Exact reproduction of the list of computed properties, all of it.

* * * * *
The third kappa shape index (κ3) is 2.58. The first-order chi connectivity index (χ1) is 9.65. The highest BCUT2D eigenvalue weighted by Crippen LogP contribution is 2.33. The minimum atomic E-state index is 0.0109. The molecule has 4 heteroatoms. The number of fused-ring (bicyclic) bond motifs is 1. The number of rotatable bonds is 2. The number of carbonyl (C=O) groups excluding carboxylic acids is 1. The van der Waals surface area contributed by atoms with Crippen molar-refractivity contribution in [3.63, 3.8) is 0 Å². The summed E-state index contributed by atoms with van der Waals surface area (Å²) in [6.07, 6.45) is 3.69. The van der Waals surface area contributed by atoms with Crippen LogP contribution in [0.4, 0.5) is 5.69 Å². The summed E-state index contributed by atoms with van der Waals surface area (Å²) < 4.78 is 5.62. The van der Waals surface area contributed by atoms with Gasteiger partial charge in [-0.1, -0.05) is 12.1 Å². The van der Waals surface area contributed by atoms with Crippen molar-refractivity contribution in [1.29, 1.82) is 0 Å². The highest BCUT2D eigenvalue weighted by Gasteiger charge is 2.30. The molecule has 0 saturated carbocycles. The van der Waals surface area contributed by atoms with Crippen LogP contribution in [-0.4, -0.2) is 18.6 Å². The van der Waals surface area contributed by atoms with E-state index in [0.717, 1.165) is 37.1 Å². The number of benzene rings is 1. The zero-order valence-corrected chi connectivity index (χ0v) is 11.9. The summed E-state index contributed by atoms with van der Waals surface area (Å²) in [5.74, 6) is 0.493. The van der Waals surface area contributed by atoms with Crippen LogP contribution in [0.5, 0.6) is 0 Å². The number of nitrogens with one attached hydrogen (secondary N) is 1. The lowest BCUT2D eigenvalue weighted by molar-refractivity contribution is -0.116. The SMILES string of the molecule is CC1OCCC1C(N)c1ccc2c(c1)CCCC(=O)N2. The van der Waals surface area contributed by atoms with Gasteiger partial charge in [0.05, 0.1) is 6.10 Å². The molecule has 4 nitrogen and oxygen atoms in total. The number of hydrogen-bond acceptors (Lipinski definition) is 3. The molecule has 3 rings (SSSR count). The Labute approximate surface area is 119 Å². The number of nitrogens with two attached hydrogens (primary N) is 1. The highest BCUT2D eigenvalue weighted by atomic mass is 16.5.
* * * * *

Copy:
The third kappa shape index (κ3) is 2.58. The first-order chi connectivity index (χ1) is 9.65. The highest BCUT2D eigenvalue weighted by Crippen LogP contribution is 2.33. The minimum atomic E-state index is 0.0109. The molecule has 4 heteroatoms. The number of fused-ring (bicyclic) bond motifs is 1. The number of rotatable bonds is 2. The number of carbonyl (C=O) groups excluding carboxylic acids is 1. The van der Waals surface area contributed by atoms with Crippen molar-refractivity contribution in [3.63, 3.8) is 0 Å². The summed E-state index contributed by atoms with van der Waals surface area (Å²) in [6.07, 6.45) is 3.69. The van der Waals surface area contributed by atoms with Crippen LogP contribution in [0.4, 0.5) is 5.69 Å². The summed E-state index contributed by atoms with van der Waals surface area (Å²) < 4.78 is 5.62. The van der Waals surface area contributed by atoms with Gasteiger partial charge in [-0.1, -0.05) is 12.1 Å². The van der Waals surface area contributed by atoms with Crippen molar-refractivity contribution in [1.29, 1.82) is 0 Å². The highest BCUT2D eigenvalue weighted by Gasteiger charge is 2.30. The molecule has 0 saturated carbocycles. The van der Waals surface area contributed by atoms with Crippen LogP contribution in [-0.4, -0.2) is 18.6 Å². The van der Waals surface area contributed by atoms with E-state index in [0.717, 1.165) is 37.1 Å². The number of benzene rings is 1. The zero-order valence-corrected chi connectivity index (χ0v) is 11.9. The summed E-state index contributed by atoms with van der Waals surface area (Å²) in [5.74, 6) is 0.493. The van der Waals surface area contributed by atoms with Crippen LogP contribution in [0.5, 0.6) is 0 Å². The number of nitrogens with one attached hydrogen (secondary N) is 1. The lowest BCUT2D eigenvalue weighted by molar-refractivity contribution is -0.116. The SMILES string of the molecule is CC1OCCC1C(N)c1ccc2c(c1)CCCC(=O)N2. The van der Waals surface area contributed by atoms with Gasteiger partial charge in [0.05, 0.1) is 6.10 Å². The molecule has 4 nitrogen and oxygen atoms in total. The number of hydrogen-bond acceptors (Lipinski definition) is 3. The molecule has 3 rings (SSSR count). The Labute approximate surface area is 119 Å². The number of nitrogens with two attached hydrogens (primary N) is 1. The highest BCUT2D eigenvalue weighted by atomic mass is 16.5.